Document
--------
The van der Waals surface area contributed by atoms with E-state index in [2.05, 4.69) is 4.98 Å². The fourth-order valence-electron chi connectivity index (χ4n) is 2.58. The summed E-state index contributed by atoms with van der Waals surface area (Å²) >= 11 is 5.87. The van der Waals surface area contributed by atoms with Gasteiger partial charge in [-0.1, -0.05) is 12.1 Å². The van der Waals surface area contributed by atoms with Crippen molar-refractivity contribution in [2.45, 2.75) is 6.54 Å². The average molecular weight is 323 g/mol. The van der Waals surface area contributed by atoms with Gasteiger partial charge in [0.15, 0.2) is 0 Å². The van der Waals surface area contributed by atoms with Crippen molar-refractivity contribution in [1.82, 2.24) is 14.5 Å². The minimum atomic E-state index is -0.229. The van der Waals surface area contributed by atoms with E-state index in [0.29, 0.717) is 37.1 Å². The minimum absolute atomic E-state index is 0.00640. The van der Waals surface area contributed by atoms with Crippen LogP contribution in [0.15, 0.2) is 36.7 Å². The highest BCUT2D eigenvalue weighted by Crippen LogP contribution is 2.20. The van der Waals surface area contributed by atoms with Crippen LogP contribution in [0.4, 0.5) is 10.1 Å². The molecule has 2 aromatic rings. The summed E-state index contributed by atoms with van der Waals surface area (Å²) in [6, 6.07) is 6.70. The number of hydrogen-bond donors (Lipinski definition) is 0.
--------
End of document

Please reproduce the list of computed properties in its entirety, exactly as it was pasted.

The van der Waals surface area contributed by atoms with E-state index in [2.05, 4.69) is 4.98 Å². The fourth-order valence-electron chi connectivity index (χ4n) is 2.58. The summed E-state index contributed by atoms with van der Waals surface area (Å²) >= 11 is 5.87. The van der Waals surface area contributed by atoms with Gasteiger partial charge in [-0.1, -0.05) is 12.1 Å². The van der Waals surface area contributed by atoms with Crippen molar-refractivity contribution in [2.45, 2.75) is 6.54 Å². The average molecular weight is 323 g/mol. The van der Waals surface area contributed by atoms with Gasteiger partial charge in [0.15, 0.2) is 0 Å². The van der Waals surface area contributed by atoms with Crippen molar-refractivity contribution in [1.82, 2.24) is 14.5 Å². The minimum atomic E-state index is -0.229. The van der Waals surface area contributed by atoms with E-state index in [0.29, 0.717) is 37.1 Å². The minimum absolute atomic E-state index is 0.00640. The van der Waals surface area contributed by atoms with Crippen LogP contribution in [0.15, 0.2) is 36.7 Å². The highest BCUT2D eigenvalue weighted by Crippen LogP contribution is 2.20. The van der Waals surface area contributed by atoms with Crippen LogP contribution in [0.4, 0.5) is 10.1 Å². The molecule has 2 aromatic rings. The summed E-state index contributed by atoms with van der Waals surface area (Å²) in [6, 6.07) is 6.70. The number of hydrogen-bond donors (Lipinski definition) is 0.